Defendant Wills contends that the evidence was insufficient to prove him guilty beyond a reasonable doubt. With respect to Count 1, this argument amounts to a challenge to the credibility of the Federal Bureau of Investigation Agent who testified about his observation, while working undercover, of Wills' participation in the thefts. It is enough to say that questions of credibility are for the trier of fact. With respect to Count 2, Wills challenges the interstate nature of the shipment because of alleged deficiencies in the documentation and failure to prove the value of one of the items, a GE portable color television set. The documentation in evidence was sufficient to show that both items were bound for out-of-state destinations. Concerning the value of the television set, there was evidence that Wills himself told the undercover agent it was worth $200. This, together with the item itself, which was admitted in evidence, constituted sufficient evidence to support the finding of a value in excess of $100. In any event, it was enough to sustain Count 2 that the other item's value concededly was in excess of $100.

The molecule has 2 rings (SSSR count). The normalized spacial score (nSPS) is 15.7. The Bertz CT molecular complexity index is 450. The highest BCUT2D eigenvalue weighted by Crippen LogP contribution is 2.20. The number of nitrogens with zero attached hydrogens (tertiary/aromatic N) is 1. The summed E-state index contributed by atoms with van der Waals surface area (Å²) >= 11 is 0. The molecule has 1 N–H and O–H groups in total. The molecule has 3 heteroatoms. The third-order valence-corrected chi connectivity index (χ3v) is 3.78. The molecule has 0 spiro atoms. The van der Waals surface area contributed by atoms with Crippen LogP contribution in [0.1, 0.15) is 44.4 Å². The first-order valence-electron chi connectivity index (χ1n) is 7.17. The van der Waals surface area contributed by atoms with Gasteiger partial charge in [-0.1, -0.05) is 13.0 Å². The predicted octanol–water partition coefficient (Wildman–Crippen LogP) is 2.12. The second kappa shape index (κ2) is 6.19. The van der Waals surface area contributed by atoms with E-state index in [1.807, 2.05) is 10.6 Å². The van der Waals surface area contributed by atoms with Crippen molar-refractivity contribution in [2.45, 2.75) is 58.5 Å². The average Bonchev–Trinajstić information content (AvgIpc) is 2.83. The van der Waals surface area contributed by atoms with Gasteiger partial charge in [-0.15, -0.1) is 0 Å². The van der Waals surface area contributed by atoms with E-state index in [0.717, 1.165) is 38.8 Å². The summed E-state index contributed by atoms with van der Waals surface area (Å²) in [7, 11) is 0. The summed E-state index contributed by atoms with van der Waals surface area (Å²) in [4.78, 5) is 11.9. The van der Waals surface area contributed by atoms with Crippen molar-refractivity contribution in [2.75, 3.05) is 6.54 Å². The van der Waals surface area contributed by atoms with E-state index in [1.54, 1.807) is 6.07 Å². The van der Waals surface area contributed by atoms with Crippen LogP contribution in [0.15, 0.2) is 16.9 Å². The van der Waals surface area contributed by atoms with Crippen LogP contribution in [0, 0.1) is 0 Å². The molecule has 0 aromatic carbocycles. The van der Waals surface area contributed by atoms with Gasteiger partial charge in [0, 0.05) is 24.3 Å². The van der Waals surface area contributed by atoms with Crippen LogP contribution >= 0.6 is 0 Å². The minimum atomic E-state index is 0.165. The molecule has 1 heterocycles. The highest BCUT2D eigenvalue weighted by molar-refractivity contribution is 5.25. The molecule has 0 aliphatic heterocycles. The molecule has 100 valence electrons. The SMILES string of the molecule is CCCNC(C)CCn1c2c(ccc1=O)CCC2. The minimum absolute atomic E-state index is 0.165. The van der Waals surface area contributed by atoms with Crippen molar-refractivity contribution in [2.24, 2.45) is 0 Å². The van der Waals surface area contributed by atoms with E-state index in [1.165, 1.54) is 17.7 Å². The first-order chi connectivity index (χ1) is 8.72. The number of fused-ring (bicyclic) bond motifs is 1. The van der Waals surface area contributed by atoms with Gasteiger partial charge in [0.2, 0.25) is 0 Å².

Defendant Moore argues that there was a fatal variance between the charge in the indictment and the government's evidence. The indictment charged that the stolen goods were "moving as, were part of, And did constitute an interstate shipment." (Emphasis supplied.) Moore contends that because the conjunctive was used, the government was required to prove all three charges. It was clearly sufficient if one of the three was proved. United States v. Astolas, supra, 487 F.2d at 280; United States v. Barker, 514 F.2d 1077, 1081 (7th Cir. 1975).
The judgments of conviction are affirmed.